Many physicians wait to retire until their late 60s or 70s, but if you’re considering an early transition to retirement, you’re not alone. Nearly 30 percent of physicians retire between the ages of 60 and 65, and 12 percent retire before the age of 60, according to a report that looks at the financial preparedness of retired physicians. The report was released by AMA Insurance Agency Inc., a subsidiary of the AMA.
A common piece of advice from successfully retired physicians is to retire while you are still healthy enough to enjoy your retirement, assuming your finances are in order.
At the same time, physicians who retire early are the most likely to be very dissatisfied with retirement. The AMA Insurance report found that 8 percent of physicians who retired before the age of 60 identified themselves as very dissatisfied, compared with 4 percent of physicians aged 60–65 and 3 percent of those aged 66–70.
Here are five questions to include on your list of things to think through before making a decision to retire early.
Are you still happy and healthy practicing medicine? The answer to this question may be one of the biggest motivators for your decision. As part of the report on retired physicians’ financial preparedness, more than 1,000 successfully retired physicians shared their advice for their colleagues yet in practice.
Two common themes emerged about the timing of retirement:
- Don’t retire from practice too early, especially if you still love being in practice.
- But don’t wait too long to retire because poor health—yours or your spouse’s—may prevent you from enjoying your retirement years.
Will you have sufficient health insurance? If you’re thinking about retiring before you hit the Medicare eligibility age, health insurance needs to be a big factor in your decision. Nothing will eat into your savings like having health needs that aren’t sufficiently covered by insurance.
“You need to be sure you can afford health insurance prior to being eligible for Medicare,” said independent financial adviser Marti Mason, who has more than 35 years of experience advising physicians and other individual clients. “A financial planner is a great resource to help with this.” She is CEO of Taylor Wealth Solutions, a member of AMA Insurance’s Physicians Financial Partners program since 2010.
How do you envision your retirement lifestyle? When you think about your retirement years, what do they look like? If they resemble your current life but with more leisure activities and less work, you may be in for a surprise—particularly if you retire early and have several decades of retirement through which to make your funds stretch.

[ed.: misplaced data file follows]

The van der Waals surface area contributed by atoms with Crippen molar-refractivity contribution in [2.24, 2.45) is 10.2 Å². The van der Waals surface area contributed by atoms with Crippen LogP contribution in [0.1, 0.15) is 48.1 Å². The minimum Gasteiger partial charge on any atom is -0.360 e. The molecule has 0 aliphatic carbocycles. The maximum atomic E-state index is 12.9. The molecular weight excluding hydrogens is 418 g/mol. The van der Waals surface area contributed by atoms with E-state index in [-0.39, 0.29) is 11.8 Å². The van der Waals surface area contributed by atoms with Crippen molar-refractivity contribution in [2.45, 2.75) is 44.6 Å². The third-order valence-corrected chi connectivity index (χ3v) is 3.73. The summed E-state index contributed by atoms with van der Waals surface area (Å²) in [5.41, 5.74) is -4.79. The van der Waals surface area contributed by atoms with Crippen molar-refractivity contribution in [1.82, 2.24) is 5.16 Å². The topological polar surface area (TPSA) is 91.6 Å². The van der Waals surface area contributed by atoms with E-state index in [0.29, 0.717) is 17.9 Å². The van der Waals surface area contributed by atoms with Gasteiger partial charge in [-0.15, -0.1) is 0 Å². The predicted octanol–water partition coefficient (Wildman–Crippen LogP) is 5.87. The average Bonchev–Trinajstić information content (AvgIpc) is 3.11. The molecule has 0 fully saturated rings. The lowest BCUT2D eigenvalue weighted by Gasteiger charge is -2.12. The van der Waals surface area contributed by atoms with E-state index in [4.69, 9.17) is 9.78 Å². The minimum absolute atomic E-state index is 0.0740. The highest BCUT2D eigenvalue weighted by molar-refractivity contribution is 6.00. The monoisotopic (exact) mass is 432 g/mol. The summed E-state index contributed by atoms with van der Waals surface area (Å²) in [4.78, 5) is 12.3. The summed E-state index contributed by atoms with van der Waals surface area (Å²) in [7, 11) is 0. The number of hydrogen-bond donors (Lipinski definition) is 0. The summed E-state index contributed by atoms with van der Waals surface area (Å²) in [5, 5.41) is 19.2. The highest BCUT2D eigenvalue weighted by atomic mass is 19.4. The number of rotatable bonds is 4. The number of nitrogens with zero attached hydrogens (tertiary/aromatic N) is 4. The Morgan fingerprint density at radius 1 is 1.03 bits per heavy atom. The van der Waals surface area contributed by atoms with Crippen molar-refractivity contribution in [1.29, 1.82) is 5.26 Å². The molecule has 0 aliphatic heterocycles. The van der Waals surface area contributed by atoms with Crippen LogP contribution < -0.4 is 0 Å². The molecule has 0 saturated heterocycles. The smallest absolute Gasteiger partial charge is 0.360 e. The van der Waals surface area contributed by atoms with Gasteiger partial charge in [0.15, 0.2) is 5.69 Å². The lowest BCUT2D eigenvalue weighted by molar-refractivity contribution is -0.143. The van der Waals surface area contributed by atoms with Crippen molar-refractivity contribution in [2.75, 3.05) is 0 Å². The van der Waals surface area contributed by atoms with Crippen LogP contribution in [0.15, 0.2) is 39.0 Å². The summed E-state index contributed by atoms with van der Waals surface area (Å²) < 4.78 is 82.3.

“Physicians often have a hard time thinking that things will look different at retirement,” Mason said. “There are adjustments you have to make.”
Mason said this concept comes as a surprise to a lot of physicians. She recently spoke to a 61-year-old physician who wanted to start dialing back to part time. The physician and his wife had made a lot of the right financial moves.
Mason helped the couple look at what their expenses would be in retirement based on their desire to maintain a similar lifestyle, entertaining in their current home and taking part in all the activities they had worked hard to be able to enjoy in retirement.
“I thought at the end of the meeting that we might have to get a marriage counselor,” Mason said. They were so unhappy about what their retirement savings would need to look like to ensure they could cover their desired living expenses.
Have you consulted a professional financial adviser? In addition to helping you calculate whether you have sufficient funds to retire and when, professional financial advisers can help you think through and plan for the many financial nuances of retirement. Just as there are different ages at which you could retire, there are many different versions of what your retirement could look like.
Mason said her firm has software that allows their clients to take a look at their adviser’s projections from home and play around with the “what ifs” of their future.
“They can tweak their financial plans before coming back to their adviser to finalize them,” she said. “It gives them an opportunity to start thinking through all the possibilities.”
In the case of the physician Mason recently advised, he and his wife decided to sell their home and buy a more affordable one. That helped cut their ongoing home maintenance expenses, and the sale gave them $600,000 to reinvest toward their retirement.
Will you be volunteering or working part-time? After a very busy professional life, many physicians find it rewarding to stay active in part-time or volunteer work.
Many retired physicians recommend easing into retirement by gradually cutting back on work hours over a year or more, instead of stopping abruptly. They say doing so can give you time to work out your plans for retirement, such as where you will live when you retire, what hobbies and volunteer work you will take up, and what your weekly schedule will look like.
It also can give you something of a trial period to determine whether you really are ready to step into fully retired life.
The decision to retire is certainly a complex one—and one that has different components for every person. Other important factors every physician should evaluate are included in the new AMA Insurance report: Take a look at “5 factors that impact satisfaction in retirement” and “Top considerations ahead of retirement.”